Tibotec BVBA of Mechelen, Belgium, has been awarded US Patent No. 7,129,036, “Reporter molecules and methods for assaying the lipidation status of a cell.”
Inventors listed on the patent are Koenraad Van Acker, Inge Dierynck, and Rudi Pauwels.
According to its abstract, the patent protects reporter molecules comprising at least one detection domain capable of emitting a signal, and at least one membrane-anchoring domain, which promotes the association of the reporter molecule with a membrane. The degree and rate of membrane association of the reporter molecule is approximated by the signal emitted by the detection domain, the abstract states. This signal provides a marker for the membrane-association status of the membrane-anchoring portion, or of the reporter molecule as a whole. Treatments or agents may be tested for their ability to alter membrane association or localization by observing or measuring the signal emitted by the detection domain. Thus, the invention provides means and methods for determining the capability of an agent to interfere at least in part with the distribution of a reporter molecule in a cell. These methods are useful for drug discovery; the phenotypic evaluation of cells, preferably patient cells; and for tailoring a therapeutic program for treating a patient, the abstract states.
Carnegie Mellon University has been awarded US Patent No. 7,129,079, “Cells engineered to contain genes of interest.”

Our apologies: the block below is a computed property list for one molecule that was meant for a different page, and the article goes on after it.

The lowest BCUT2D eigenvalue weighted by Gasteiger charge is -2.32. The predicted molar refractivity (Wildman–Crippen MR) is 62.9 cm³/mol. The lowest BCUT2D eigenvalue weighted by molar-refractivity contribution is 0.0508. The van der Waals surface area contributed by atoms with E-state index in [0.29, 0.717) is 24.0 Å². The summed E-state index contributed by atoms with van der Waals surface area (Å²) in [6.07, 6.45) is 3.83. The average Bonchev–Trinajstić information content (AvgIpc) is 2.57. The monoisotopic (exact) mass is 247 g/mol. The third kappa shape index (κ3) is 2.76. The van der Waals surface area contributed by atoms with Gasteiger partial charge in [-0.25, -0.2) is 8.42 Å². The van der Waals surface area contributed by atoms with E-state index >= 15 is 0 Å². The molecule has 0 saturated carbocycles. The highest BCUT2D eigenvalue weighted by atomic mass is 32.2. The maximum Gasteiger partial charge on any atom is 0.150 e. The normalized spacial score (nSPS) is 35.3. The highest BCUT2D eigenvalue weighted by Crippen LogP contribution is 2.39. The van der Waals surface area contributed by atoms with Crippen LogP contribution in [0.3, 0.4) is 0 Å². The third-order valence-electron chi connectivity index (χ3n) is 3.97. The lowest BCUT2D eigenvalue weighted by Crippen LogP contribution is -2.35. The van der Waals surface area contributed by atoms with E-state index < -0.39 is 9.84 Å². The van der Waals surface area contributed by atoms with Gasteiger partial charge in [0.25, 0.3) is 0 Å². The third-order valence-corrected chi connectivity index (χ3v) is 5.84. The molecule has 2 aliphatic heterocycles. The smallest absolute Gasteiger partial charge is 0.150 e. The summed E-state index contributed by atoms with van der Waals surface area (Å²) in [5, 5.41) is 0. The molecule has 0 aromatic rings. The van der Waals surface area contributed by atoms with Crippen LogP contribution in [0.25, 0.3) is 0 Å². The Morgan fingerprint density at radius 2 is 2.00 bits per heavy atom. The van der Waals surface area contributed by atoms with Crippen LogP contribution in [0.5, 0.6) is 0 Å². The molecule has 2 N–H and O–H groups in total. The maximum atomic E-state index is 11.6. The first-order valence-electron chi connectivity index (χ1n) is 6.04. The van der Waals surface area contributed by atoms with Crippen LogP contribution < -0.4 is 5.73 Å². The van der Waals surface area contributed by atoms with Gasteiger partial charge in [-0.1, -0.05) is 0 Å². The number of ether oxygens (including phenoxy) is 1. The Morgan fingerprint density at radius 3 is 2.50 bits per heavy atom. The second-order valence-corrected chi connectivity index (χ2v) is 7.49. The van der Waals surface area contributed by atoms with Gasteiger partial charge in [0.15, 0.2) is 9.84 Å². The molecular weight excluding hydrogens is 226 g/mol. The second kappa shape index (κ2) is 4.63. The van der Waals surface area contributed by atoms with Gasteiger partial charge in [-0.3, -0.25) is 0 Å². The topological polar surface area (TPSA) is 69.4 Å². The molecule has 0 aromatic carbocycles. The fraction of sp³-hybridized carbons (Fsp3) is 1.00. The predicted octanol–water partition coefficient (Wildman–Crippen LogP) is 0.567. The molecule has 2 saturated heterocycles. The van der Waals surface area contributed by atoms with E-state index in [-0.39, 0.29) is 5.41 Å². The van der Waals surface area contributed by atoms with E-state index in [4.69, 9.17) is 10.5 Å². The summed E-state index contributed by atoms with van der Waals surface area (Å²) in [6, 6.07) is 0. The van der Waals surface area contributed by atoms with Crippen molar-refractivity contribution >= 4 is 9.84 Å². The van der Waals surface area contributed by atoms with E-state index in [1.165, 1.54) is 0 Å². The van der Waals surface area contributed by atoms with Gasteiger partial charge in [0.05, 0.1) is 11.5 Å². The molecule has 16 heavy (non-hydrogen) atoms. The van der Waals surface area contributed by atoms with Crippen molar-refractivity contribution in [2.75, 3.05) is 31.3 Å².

Inventors listed on the abstract are Manuel Villa and Susan Henry.
According to its abstract, the patent protects methods and materials for stably introducing any gene into a specific locus in the genome of a microorganism such as yeast without the addition of any drug resistance genes. The patent specifically provides new genetically engineered inositol-overproducing Saccharomyces cerevisiae strains obtained by using a novel set of yeast integration plasmids that allow the safe, stable, and controlled introduction of homologous and/or heterologous genes into the host genome. In particular, specific loci of the S. cerevisiae yeast genome can be targeted with single or multiple copies of a specific gene that is desired to be expressed, or with a given set of specific genes that the host can use without the addition of any drug resistance genes. The principles of this new methodology can also be used for the construction of other recombinant yeast and bacterial strains as well as higher eukaryotic cells, the abstract states.
Becton Dickinson has been awarded US Patent No. 7,129,505, “Fluorescence detection instrument with reflective transfer legs for color decimation.”
Inventors listed on the patent are Clifford Oostman and Barry Blasenheim.
According to its abstract, the patent protects an optical instrument using a plurality of differently colored lasers with parallel, closely spaced beams to stimulate scattering and fluorescence from fluorescent biological particulate matter, including cells and large molecules. A large numerical aperture objective lens collects fluorescent light while maintaining spatial separation of light stimulated by the different sources, the abstract states. The collected light is imaged into a plurality of fibers, one fiber associated with each optical source, which conducts light to a plurality of arrays of detectors, with each array associated with light from one of the fibers and one of the lasers. A detector array has up to ten detectors arranged to separate and measure colors within relatively narrow bands by decimation of light arriving in a fiber. A large number of detectors is mounted in a compact polygonal arrangement by using reflective transfer legs from multiple beam splitters, where the transfer legs arise from a polygonal arrangement of beam splitters in a circumference within the circumferential arrangement of detectors, the abstract states.